The feasibility of an NHL franchise sustaining itself in Seattle is very high, given the diehard fan base that already exists in all of the other major league sports in the city, let alone the historical significance of hockey in the region. Plus, who wouldn’t love a Pacific Northwest rivalry between neighbors, the Vancouver Canucks and whatever Seattle would be known as (it has to be the Metropolitans or else).
Instead of “can a team last?” the better question would be “can a team move in while renovations are ongoing, a la how the Rangers dealt with Madison Square Garden’s improvements a few years ago?”
The timeline (now through 2020) within the overarching timeline (2020 and beyond), if it even exists, might be crucial to navigating what the looming NHL announcement might be (relocation or expansion). Though given last Thursday’s league statement, it’s (probably) going to be expansion and the Seattle [TEAM TO BE NAMED] will begin play for the 2020-21 season.
And now for something totally inspired by the works of Dave Lozo:
How relocation would work for Seattle if a Western Conference team were on the move:
There are two primary candidates for relocation to Seattle from the NHL’s Western Conference and both of them are already in the Pacific Division, which would negate the need for yet another division realignment this decade. And the candidates are… the Arizona Coyotes and the Calgary Flames.
First up, the Coyotes.
They’re an annual source of relocation rumors, their ownership group has met with people in Seattle before and they don’t have a lease deal in place (technically speaking) with Gila River Arena in Glendale, Arizona. The Coyotes aren’t wanted by the local government in Glendale and their ex (Phoenix) isn’t looking to get back together anytime soon; given the lack of a joint proposal for a new stadium downtown to be shared by the NBA’s Phoenix Suns and the NHL’s Coyotes.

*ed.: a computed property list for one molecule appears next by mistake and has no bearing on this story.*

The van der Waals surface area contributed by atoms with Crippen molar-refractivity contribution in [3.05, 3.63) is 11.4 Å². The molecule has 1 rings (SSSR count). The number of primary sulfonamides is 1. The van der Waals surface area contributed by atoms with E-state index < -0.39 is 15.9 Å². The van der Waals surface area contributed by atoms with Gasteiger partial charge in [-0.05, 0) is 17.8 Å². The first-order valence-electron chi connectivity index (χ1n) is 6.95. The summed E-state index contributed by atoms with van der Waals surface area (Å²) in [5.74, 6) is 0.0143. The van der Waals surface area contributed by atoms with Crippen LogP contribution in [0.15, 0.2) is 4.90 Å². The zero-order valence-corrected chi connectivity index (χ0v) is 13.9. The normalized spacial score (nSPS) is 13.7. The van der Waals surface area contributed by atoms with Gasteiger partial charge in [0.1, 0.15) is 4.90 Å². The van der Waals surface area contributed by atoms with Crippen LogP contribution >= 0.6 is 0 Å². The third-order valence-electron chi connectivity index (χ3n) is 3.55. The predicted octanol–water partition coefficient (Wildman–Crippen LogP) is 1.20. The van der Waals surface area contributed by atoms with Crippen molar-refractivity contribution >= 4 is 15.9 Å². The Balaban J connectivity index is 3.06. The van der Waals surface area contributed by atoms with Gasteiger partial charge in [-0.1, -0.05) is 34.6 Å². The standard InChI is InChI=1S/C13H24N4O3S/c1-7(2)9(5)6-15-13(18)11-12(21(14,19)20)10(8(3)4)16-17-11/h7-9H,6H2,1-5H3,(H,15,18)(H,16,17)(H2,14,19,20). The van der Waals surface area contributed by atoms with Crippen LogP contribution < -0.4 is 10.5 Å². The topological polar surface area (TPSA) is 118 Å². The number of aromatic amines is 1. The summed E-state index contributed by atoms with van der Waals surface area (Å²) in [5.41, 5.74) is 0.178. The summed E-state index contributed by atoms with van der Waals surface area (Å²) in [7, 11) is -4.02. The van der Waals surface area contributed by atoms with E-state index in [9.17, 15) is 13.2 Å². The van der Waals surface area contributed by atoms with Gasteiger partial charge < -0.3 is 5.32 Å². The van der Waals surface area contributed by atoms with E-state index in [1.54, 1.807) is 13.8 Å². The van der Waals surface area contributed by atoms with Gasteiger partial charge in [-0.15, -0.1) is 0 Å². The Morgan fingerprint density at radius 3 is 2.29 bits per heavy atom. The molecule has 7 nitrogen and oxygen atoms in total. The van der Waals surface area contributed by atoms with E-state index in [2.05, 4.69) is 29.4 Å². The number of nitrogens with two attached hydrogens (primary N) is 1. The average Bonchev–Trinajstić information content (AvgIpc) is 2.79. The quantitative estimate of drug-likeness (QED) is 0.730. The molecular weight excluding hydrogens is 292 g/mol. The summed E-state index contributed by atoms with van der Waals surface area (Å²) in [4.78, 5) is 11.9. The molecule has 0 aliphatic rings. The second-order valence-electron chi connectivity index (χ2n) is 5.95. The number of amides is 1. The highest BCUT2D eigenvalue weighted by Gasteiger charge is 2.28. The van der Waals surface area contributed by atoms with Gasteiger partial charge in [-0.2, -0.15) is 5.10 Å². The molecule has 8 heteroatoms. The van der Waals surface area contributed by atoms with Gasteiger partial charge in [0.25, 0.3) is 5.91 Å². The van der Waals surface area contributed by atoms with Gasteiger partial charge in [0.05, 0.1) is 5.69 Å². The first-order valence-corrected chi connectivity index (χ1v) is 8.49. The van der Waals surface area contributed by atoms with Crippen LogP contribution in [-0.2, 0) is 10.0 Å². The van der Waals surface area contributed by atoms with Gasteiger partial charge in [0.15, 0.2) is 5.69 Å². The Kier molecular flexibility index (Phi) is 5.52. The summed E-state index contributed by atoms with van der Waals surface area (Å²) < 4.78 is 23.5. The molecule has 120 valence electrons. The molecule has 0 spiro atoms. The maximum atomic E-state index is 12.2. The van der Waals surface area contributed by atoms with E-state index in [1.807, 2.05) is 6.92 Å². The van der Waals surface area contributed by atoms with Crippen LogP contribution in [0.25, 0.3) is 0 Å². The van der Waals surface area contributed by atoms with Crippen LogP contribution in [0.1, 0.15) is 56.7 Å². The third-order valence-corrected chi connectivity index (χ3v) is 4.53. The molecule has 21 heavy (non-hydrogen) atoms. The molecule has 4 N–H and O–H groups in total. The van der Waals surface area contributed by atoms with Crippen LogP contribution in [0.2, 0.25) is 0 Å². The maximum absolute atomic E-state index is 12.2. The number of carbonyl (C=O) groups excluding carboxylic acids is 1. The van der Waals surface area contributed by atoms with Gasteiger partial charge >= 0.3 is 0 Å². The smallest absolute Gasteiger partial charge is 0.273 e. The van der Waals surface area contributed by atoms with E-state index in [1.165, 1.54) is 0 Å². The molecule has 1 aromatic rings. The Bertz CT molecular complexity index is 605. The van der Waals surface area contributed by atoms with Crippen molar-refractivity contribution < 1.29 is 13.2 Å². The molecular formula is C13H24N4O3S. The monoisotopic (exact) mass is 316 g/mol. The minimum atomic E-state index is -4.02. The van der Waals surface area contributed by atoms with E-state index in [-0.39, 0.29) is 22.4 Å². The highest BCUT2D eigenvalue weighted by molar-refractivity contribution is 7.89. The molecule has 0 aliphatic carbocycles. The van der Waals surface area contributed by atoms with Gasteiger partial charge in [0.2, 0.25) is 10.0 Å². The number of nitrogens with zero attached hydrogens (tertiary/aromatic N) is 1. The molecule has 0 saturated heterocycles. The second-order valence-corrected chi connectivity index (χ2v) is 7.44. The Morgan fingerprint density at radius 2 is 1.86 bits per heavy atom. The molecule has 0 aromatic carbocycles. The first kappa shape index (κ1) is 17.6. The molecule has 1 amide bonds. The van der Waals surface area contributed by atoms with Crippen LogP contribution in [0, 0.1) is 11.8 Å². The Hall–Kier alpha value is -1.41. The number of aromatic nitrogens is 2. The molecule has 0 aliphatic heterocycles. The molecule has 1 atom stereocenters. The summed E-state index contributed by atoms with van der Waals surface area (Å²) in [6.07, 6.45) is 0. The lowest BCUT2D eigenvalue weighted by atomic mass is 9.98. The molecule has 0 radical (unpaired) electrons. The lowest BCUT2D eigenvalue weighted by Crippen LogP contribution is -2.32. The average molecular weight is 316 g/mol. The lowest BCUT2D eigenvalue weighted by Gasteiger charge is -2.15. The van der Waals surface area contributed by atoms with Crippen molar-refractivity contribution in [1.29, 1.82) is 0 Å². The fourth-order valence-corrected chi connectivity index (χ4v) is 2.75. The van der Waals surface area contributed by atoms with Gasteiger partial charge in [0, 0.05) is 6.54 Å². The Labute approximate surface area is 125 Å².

Would it be easiest to move Arizona to Seattle? Certainly, if you’re a hockey traditionalist who doesn’t think that the mere existence of the Coyotes in Arizona had anything to do with the fact that Auston Matthews is wearing a Toronto Maple Leafs sweater right now (and totally beating Connor McDavid in the McDavid vs. Matthews argument).
Does it make sense to move the Coyotes? Yes. Out of Glendale at least. The league has been committed to the desert since the franchise jettisoned from Winnipeg in 1996. Even more so now with the existence of “local” rivals, the Vegas Golden Knights, also sharing that desert theme.
So if you’re thinking the Arizona Coyotes could relocate, it’s not going to be to Seattle. Can Vegas be home to two teams? Just wondering.
But what about the Calgary Flames?
The City of Calgary and Calgary Sports and Entertainment are in a standoff over the use of public funds for a new arena to replace Scotiabank Saddledome. The city has made it clear that they won’t spend one penny on even a pile of dirt for a new home for the Flames, while the Flames have threatened to leave if they don’t get what they want.